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Council urges restraint in reporting immigrants to ICE

Friday, October 9, 2015 by Jack Craver

City Council is putting pressure on the Travis County Sheriff’s Office to stop reporting undocumented immigrants who are processed at the county jail to immigration authorities.

While the body voted Thursday to approve a one-year, $6.58 million interlocal agreement with the county that will allow those detained by city police to continue being processed and housed at the county jail, Council attached a symbolic amendment to the agreement ostensibly aimed at reversing Sheriff Greg Hamilton’s practice of cooperating with Immigration and Customs Enforcement to identify undocumented immigrants, some of whom are then deported.

“(T)he city and county value immigrant communities and wish to operate the central booking facility in a manner that reflects our values,” read the amendment, authored by Council Member Greg Casar.

Casar said that the provision was a chance for Council to express its values on immigrant rights. Attaching it to the interlocal agreement, he argued, would give county commissioners a chance to express their thoughts on the issue as well.

“While we can’t dictate under the current model what happens at the booking station, we can certainly have the county weigh in on what their values are,” he said.

The difference between the sheriff and Austin leaders on immigration is nothing new. Council voted unanimously last year to urge a policy change from the sheriff’s department, and Austin Police Chief Art Acevedo has long been a critic of the policy, which is rooted in a federal program, Secure Communities. From 2008 to 2014, Secure Communities required local law enforcement agencies to share information of those arrested or detained with federal agencies, including ICE.

Critics of the policy, including Acevedo, said it prevented cops from working effectively with immigrant communities to improve safety because of the constant fear of deportation. As a result, many police departments and local governments throughout the country decided to effectively stop enforcing Secure Communities.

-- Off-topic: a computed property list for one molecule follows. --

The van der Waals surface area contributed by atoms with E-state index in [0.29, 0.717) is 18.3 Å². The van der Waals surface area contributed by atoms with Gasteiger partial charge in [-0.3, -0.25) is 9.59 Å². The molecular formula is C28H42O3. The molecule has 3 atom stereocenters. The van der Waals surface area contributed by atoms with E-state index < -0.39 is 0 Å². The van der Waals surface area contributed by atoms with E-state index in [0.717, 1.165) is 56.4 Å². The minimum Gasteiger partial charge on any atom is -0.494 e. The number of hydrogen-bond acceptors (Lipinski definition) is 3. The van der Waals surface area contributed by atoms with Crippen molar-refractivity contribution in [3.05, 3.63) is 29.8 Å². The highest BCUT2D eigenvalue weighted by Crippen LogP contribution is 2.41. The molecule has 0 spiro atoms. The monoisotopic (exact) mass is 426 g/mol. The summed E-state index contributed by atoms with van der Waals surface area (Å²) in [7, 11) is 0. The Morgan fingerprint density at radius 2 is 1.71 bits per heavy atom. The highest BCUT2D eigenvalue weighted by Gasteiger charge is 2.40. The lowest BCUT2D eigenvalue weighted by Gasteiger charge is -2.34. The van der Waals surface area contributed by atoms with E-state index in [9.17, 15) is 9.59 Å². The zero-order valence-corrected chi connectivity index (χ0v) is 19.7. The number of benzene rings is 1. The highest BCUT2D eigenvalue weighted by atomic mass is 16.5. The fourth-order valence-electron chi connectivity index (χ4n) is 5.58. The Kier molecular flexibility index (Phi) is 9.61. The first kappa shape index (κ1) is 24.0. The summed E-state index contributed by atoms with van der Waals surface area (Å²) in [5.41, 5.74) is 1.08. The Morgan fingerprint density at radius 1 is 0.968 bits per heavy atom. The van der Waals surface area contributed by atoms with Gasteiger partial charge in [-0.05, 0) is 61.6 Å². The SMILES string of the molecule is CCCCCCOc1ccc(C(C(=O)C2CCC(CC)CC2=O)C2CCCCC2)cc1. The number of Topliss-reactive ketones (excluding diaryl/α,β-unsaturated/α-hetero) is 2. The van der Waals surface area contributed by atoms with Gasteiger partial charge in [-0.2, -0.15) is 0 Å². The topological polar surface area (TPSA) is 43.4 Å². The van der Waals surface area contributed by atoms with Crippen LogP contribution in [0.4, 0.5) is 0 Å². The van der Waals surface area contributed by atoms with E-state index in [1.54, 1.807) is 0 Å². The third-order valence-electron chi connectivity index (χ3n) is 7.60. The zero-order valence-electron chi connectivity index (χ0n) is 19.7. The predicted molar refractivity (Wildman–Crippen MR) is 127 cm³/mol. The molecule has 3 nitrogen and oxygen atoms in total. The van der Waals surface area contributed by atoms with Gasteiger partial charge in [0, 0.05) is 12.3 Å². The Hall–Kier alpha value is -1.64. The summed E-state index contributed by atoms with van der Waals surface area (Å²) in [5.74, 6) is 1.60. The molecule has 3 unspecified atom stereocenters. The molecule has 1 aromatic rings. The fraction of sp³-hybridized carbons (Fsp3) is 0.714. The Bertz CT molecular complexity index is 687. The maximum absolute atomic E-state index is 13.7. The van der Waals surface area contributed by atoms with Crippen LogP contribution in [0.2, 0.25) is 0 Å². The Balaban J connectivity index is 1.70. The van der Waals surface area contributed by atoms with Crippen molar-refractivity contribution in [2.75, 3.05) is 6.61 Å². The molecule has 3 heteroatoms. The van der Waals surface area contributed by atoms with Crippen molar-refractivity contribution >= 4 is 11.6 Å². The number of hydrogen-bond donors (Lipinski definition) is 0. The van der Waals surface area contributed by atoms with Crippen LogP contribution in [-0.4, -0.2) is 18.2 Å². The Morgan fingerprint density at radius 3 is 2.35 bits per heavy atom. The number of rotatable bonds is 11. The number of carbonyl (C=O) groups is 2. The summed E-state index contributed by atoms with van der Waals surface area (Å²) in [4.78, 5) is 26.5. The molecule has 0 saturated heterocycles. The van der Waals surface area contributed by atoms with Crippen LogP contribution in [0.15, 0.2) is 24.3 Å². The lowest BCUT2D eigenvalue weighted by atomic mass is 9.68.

The Obama administration suspended the controversial policy nearly a year ago, replacing it with a new one, Priority Enforcement Program, aimed at focusing only on the most dangerous offenders. While Hamilton has said he supports the change, his office has continued fielding requests from ICE to detain those suspected of being in the country illegally.

“Even though there has been a drop in deportations, there is still a fear of the police,” Alejandro Cáceres, an organizer for immigrant advocacy group ICE Out of Austin, told Council.

Casar noted that with the presidential election only 13 months away, there was no way to know what federal immigration policy would look like in the coming years.

Council Member Don Zimmerman argued that the overall $6.5 million agreement would benefit from more examination from the Public Safety Committee, which he chairs. He promised to have the agreement back before Council at its next meeting.

A number of his colleagues said the issue was too important to delay.

“For the immigrant community, especially the minorities, this is a very sensitive issue,” said Council Member Pio Renteria. “I feel like it has been well-discussed over the last two years.”

Council voted down Zimmerman’s motion to refer the item to committee, with only Council Member Ellen Troxclair joining Zimmerman in supporting the motion.

Zimmerman was the lone critic of Casar’s amendment, calling its language “superfluous” and invoking recent high-profile criminal cases involving undocumented immigrants.

“We’ve had some pretty national, sensational news on crimes committed by illegal immigrants who were supposed to be deported and were not deported, so I have a lot of constituents who would say, ‘If we add anything, we should say we remain committed to the rule of law when it comes to deportations and ones that are lawful and necessary,” he said.

Council quickly approved both Casar’s amendment and the interlocal agreement, with Zimmerman opposing both measures and Troxclair abstaining on both.

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